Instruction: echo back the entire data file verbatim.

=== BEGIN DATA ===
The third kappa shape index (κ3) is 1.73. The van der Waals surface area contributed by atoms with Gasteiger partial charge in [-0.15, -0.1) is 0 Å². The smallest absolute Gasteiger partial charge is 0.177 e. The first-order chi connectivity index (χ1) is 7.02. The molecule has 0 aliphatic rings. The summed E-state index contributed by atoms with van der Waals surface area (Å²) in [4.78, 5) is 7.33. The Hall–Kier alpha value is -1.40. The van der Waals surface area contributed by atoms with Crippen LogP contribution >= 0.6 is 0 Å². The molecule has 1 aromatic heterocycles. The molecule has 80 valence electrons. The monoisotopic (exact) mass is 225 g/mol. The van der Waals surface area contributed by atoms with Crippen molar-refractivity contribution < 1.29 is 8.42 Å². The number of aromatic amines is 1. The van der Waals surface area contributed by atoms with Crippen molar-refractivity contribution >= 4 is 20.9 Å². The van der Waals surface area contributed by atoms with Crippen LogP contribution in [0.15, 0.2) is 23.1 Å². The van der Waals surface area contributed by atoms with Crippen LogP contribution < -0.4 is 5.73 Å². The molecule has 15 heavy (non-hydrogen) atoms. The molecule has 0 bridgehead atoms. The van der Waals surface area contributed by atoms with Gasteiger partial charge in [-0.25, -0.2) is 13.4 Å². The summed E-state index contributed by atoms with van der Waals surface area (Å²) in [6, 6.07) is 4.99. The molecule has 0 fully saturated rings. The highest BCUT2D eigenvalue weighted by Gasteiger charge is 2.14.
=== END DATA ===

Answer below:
The third kappa shape index (κ3) is 1.73. The van der Waals surface area contributed by atoms with Gasteiger partial charge in [-0.15, -0.1) is 0 Å². The smallest absolute Gasteiger partial charge is 0.177 e. The first-order chi connectivity index (χ1) is 7.02. The molecule has 0 aliphatic rings. The summed E-state index contributed by atoms with van der Waals surface area (Å²) in [4.78, 5) is 7.33. The Hall–Kier alpha value is -1.40. The van der Waals surface area contributed by atoms with Crippen LogP contribution >= 0.6 is 0 Å². The molecule has 1 aromatic heterocycles. The molecule has 80 valence electrons. The monoisotopic (exact) mass is 225 g/mol. The van der Waals surface area contributed by atoms with Crippen molar-refractivity contribution < 1.29 is 8.42 Å². The number of aromatic amines is 1. The van der Waals surface area contributed by atoms with Crippen molar-refractivity contribution >= 4 is 20.9 Å². The van der Waals surface area contributed by atoms with Crippen LogP contribution in [0.15, 0.2) is 23.1 Å². The van der Waals surface area contributed by atoms with Crippen LogP contribution < -0.4 is 5.73 Å². The molecule has 15 heavy (non-hydrogen) atoms. The molecule has 0 bridgehead atoms. The van der Waals surface area contributed by atoms with Gasteiger partial charge in [-0.25, -0.2) is 13.4 Å². The summed E-state index contributed by atoms with van der Waals surface area (Å²) in [6, 6.07) is 4.99. The molecule has 0 fully saturated rings. The highest BCUT2D eigenvalue weighted by Gasteiger charge is 2.14.